More than 700 people have made it to the top since then. Thousands more have tried and more than 150 have lost their lives. When asked how he made it up Everest, Hillary once said, "I get frightened to death on many occasions, but fear can be a stimulating factor." It is, perhaps, that unending drive that took Hillary to the top, but more importantly, allowed him to come to the aid of a culture and an environment for generations to come.

SIR EDMUND HILLARY: I feel that the media really created a hero of Ed Hillary, whereas I know perfectly well that I'm a person of very modest abilities. But I do take a little bit of credit for taking advantage of the opportunities that arose.

MANN: Sir Edmund Hillary will live on not only in the hearts of the Himalayan people, but in all of those who attempt to follow Hillary's steps to the top of the world. Jonathan Mann, CNN.



MONICA LLOYD, CNN STUDENT NEWS: Today's Shoutout goes out to Ms. Perkins' Social Studies and Language Arts classes at Grover Cleveland Middle School in Caldwell, New Jersey! Who spoke these famous words? "Ask not what your country can do for you, ask what you can do for your country." If you think you know it, shout it out! Was it: A) Benjamin Franklin, B) Grover Cleveland, C) Orlando Bloom or D) John F. Kennedy? You've got three seconds -- GO! You were listening to the voice of John F. Kennedy, recorded at his inaugural speech in 1961. That's your answer and that's your Shoutout!

Speaking of Candidates

AZUZ: Those famous words are probably some of the most well-known in American politics. Now, they were said after Kennedy had already won the election. But the power of speech -- what words you use and how you use them -- can play a big role in a candidate's path to the presidency. Tom Foreman looks at what some of this year's White House hopefuls are saying.


BARACK OBAMA, (D) PRESIDENTIAL CANDIDATE: There is something happening in America!

TOM FOREMAN, CNN REPORTER: What is happening is an explosion of inspirational words that some pundits say rival the best stump speeches ever. And the senator who sounds like a preacher is leading the revival.

OBAMA: Yes we can! It was the call of workers who organized, women who reached for the ballot, a president who chose the moon as our new frontier and a King who took us to the mountaintop and pointed the way to the promised land. Yes we can, to justice and equality.

FOREMAN: All this superlative speech-making is no accident.

DR. MARTIN LUTHER KING, JUNIOR: And I've seen the promised land.

FOREMAN: Obama is channeling Martin Luther King, Jr. and John Kennedy.

JOHN F. KENNEDY, FORMER PRESIDENT OF THE UNITED STATES: This is the beginning of a great new day.

FOREMAN: And other candidates are drawing on the past, too, specifically through their choice of words.

JOHN MCCAIN, (R) PRESIDENTIAL CANDIDATE: My friends, I didn't go to Washington to go along to get along, or to play it safe to serve my own interests. I went there to serve my country.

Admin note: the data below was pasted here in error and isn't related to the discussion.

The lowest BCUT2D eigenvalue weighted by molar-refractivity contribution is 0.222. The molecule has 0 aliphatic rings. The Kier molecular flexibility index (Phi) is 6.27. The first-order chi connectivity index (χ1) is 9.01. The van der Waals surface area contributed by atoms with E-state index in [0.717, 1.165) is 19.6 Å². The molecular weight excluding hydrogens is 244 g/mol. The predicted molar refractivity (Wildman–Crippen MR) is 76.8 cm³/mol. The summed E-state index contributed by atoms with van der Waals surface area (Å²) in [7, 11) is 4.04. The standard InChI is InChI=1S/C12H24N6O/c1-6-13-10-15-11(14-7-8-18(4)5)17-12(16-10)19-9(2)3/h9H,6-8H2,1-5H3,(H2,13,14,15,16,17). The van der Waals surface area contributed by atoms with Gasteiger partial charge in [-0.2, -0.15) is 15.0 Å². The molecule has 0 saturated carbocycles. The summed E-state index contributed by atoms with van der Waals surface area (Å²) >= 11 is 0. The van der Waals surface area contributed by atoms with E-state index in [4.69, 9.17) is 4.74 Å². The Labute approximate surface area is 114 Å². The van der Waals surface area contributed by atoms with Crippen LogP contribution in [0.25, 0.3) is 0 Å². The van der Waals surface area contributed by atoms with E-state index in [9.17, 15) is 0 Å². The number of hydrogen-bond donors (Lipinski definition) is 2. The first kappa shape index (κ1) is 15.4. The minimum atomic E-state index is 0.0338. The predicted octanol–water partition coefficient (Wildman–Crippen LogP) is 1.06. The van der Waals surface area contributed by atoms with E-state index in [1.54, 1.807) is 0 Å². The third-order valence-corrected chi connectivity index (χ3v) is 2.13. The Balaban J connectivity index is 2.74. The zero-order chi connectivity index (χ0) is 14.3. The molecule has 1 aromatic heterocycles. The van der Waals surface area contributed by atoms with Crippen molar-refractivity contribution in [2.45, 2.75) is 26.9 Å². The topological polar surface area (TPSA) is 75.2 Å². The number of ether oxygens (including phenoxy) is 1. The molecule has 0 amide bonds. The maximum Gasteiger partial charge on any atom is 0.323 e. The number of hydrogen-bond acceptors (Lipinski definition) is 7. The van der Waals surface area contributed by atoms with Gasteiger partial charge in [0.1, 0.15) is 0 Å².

FOREMAN: John McCain is clearly making a link to President Ronald Reagan, who said "my friends" all the time.

MCCAIN: My friends...


MCCAIN: But I promise you, my friends...

REAGAN: My friends, the wall is crumbling...

MCCAIN: Thank you, my friends.

FOREMAN: Bill Clinton took the White House from the first President Bush, talking about health care, oil profits, the cost of education, the collapsing middle class. And Hillary Clinton's campaign echoes many of his issues and words.

HILLARY CLINTON, (D) PRESIDENTIAL CANDIDATE: I want to rebuild a strong and prosperous middle class. And to me, that is the most important job the next president will have here at home. Because if we don't begin to pay attention to the people who do the work, and raise the families and make this country great, we will not recognize America in a few years.

FOREMAN: John Edwards was saying much the same thing a full four years ago. But as many political observers have noticed, at some point almost every candidate borrows ideas, words, even their speaking style from someone else.

MITT ROMNEY, (R) PRESIDENTIAL CANDIDATE: I think you have to have somebody from outside Washington who has proven that he can get the job done.

FOREMAN: In some ways it is unavoidable. If your background is in business, like Mitt Romney, of course you sound like past campaigners who talked about a businesslike approach to government. If you are a former minister, like Mike Huckabee, well, praise the Lord and pass the familiar folksiness.

MIKE HUCKABEE, (R) PRESIDENTIAL CANDIDATE: We just sensed that we were gonna do better than a lot of people thought that this old, unknown Southern boy could possibly do up here in New England.

FOREMAN: So, is all of this all adding up to the best season of political speeches in decades? Maybe. But then, we've heard that before, too. Tom Foreman, CNN, Washington.




AZUZ: And those are our last words for this week. But we'll see you back again on Monday for more CNN Student News. Have a great weekend, everyone. I'm Carl Azuz. E-mail to a friend E-mail to a friend